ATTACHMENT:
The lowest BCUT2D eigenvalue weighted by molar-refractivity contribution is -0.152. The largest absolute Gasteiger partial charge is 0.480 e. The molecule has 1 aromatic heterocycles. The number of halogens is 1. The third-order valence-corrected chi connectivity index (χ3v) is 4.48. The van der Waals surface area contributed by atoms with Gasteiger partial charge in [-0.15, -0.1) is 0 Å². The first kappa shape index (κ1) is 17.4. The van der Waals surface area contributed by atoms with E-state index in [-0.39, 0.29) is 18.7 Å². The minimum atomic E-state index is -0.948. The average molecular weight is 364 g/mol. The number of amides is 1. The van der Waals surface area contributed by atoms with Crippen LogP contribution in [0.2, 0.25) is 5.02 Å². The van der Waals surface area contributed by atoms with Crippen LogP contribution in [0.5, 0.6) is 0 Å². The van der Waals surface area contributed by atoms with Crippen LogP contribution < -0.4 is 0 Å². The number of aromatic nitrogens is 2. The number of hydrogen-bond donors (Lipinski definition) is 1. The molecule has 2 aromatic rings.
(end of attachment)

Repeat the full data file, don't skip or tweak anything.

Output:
The lowest BCUT2D eigenvalue weighted by molar-refractivity contribution is -0.152. The largest absolute Gasteiger partial charge is 0.480 e. The molecule has 1 aromatic heterocycles. The number of halogens is 1. The third-order valence-corrected chi connectivity index (χ3v) is 4.48. The van der Waals surface area contributed by atoms with Gasteiger partial charge in [-0.15, -0.1) is 0 Å². The first kappa shape index (κ1) is 17.4. The van der Waals surface area contributed by atoms with E-state index in [-0.39, 0.29) is 18.7 Å². The minimum atomic E-state index is -0.948. The average molecular weight is 364 g/mol. The number of amides is 1. The van der Waals surface area contributed by atoms with Crippen LogP contribution in [0.2, 0.25) is 5.02 Å². The van der Waals surface area contributed by atoms with Crippen LogP contribution in [0.5, 0.6) is 0 Å². The van der Waals surface area contributed by atoms with Crippen LogP contribution < -0.4 is 0 Å². The number of aromatic nitrogens is 2. The number of hydrogen-bond donors (Lipinski definition) is 1. The molecule has 2 aromatic rings.